In the meantime, we’re changing the way we educate him. We’re not going to be sending him back to preschool in the fall (I still need to call his school and de-enroll him). This is for numerous reasons. First off, he needs to spend a lot of time working on strengthening his fine motor skills and apparently MORE writing practice is not the way to go about this. Instead, we will be doing zero writing whatsoever and concentrating on cutting activities, pinching activities, playing with playdo and coloring with crayons. These build the motor skills necessary to write without frustrating him. Secondly, I don’t want him to start thinking that reading and writing are things that other people can do but he can’t because he’s too stupid, which is a feeling my husband basically internalized from being in school. Finally, no preschool will free up more of our time and funds for intensive speech therapy, which will probably be more helpful for his speech at this point than preschool.

I’m working on putting together a Kindergarten homeschooling plan. Although I’m not required to officially do any schooling as a homeschooler until a child turns 6 where I live, I figure a year of getting into the habit of doing it without any pressure will be good for me.

We’re starting off with doing basic phonics, which will be easier once he can pronounce more letters accurately. But since we’ll be starting with A and working our way through the vowels, we have plenty of time for his speech therapy to take effect before we get to the consonant sounds. We’ll spend as much time as necessary with each letter as it takes for him to be able to automatically say what letter it is and what sound it makes in German, English and Finnish. We will also be doing more hands-on letter making activities. I will hopefully come up with more ideas as I continue to read and learn about it.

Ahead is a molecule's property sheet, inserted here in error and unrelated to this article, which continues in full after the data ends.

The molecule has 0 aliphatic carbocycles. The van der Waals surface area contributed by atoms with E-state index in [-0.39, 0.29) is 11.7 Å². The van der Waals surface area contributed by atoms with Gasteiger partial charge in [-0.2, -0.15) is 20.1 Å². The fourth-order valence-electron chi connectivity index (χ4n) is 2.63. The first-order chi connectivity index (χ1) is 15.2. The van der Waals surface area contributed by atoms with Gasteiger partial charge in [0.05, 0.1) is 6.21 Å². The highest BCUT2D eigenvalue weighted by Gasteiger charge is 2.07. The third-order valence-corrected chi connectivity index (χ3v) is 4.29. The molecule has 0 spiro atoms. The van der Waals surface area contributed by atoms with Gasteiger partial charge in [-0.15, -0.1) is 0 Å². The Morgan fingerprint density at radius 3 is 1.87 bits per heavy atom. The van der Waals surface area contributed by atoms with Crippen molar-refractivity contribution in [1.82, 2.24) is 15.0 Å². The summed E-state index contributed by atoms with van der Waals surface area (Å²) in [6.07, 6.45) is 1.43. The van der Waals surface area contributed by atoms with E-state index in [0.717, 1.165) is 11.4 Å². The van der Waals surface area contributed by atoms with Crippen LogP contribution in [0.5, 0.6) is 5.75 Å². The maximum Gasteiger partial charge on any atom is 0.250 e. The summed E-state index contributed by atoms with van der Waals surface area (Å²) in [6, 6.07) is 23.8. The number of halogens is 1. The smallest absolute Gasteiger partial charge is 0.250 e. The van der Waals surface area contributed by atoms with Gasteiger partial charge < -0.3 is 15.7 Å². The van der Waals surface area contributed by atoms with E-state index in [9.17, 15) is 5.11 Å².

I know some of you are probably wondering if we should really continue with the other languages? Aren’t dyslexics supposed to be really bad at learning foreign languages? They are. My husband has always stated that he is really bad at languages and he speaks English, Finnish, and Swedish fluently with good working knowledge of German, Norwegian and Danish. Also, it’s important to note the difference between foreign languages and languages you’re born speaking. Since Alpha has had English, German and Finnish in his life since he was born, none of these languages are foreign to him, they’re all native languages. In some ways, this might help him if he is dyslexic because while English has one of the most opaque orthographies in the world (which means it’s very difficult for dyslexics to learn to read and write English), Finnish is one of the most transparent while German falls somewhere in between. Multilingualism also helps strengthen executive control, something dyslexics may have trouble with, and the ability to zero in on important details.